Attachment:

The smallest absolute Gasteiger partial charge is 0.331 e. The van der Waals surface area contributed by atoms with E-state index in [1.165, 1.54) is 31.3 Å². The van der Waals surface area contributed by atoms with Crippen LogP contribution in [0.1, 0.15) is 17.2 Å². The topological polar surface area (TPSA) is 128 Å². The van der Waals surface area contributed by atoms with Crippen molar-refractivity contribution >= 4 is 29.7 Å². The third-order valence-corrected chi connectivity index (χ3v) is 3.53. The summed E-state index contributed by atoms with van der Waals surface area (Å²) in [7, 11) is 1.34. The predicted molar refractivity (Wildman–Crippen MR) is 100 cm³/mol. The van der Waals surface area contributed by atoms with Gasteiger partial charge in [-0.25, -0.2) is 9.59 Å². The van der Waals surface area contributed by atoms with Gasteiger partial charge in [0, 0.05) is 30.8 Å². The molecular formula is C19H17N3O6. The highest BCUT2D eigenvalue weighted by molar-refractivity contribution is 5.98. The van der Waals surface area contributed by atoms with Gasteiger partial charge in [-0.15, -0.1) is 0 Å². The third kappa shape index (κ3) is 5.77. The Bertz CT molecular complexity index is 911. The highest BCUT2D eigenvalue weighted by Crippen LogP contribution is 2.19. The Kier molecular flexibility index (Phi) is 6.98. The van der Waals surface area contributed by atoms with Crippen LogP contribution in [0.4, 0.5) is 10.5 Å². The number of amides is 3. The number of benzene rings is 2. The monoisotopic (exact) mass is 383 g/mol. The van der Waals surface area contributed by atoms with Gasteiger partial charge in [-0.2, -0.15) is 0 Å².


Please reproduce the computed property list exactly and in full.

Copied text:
The smallest absolute Gasteiger partial charge is 0.331 e. The van der Waals surface area contributed by atoms with E-state index in [1.165, 1.54) is 31.3 Å². The van der Waals surface area contributed by atoms with Crippen LogP contribution in [0.1, 0.15) is 17.2 Å². The topological polar surface area (TPSA) is 128 Å². The van der Waals surface area contributed by atoms with Crippen molar-refractivity contribution >= 4 is 29.7 Å². The third-order valence-corrected chi connectivity index (χ3v) is 3.53. The summed E-state index contributed by atoms with van der Waals surface area (Å²) in [7, 11) is 1.34. The predicted molar refractivity (Wildman–Crippen MR) is 100 cm³/mol. The van der Waals surface area contributed by atoms with Gasteiger partial charge in [-0.25, -0.2) is 9.59 Å². The van der Waals surface area contributed by atoms with Gasteiger partial charge in [0, 0.05) is 30.8 Å². The molecular formula is C19H17N3O6. The highest BCUT2D eigenvalue weighted by molar-refractivity contribution is 5.98. The van der Waals surface area contributed by atoms with Gasteiger partial charge in [-0.15, -0.1) is 0 Å². The third kappa shape index (κ3) is 5.77. The Bertz CT molecular complexity index is 911. The highest BCUT2D eigenvalue weighted by Crippen LogP contribution is 2.19. The Kier molecular flexibility index (Phi) is 6.98. The van der Waals surface area contributed by atoms with Crippen LogP contribution in [0.4, 0.5) is 10.5 Å². The number of amides is 3. The number of benzene rings is 2. The monoisotopic (exact) mass is 383 g/mol. The van der Waals surface area contributed by atoms with Gasteiger partial charge in [-0.2, -0.15) is 0 Å².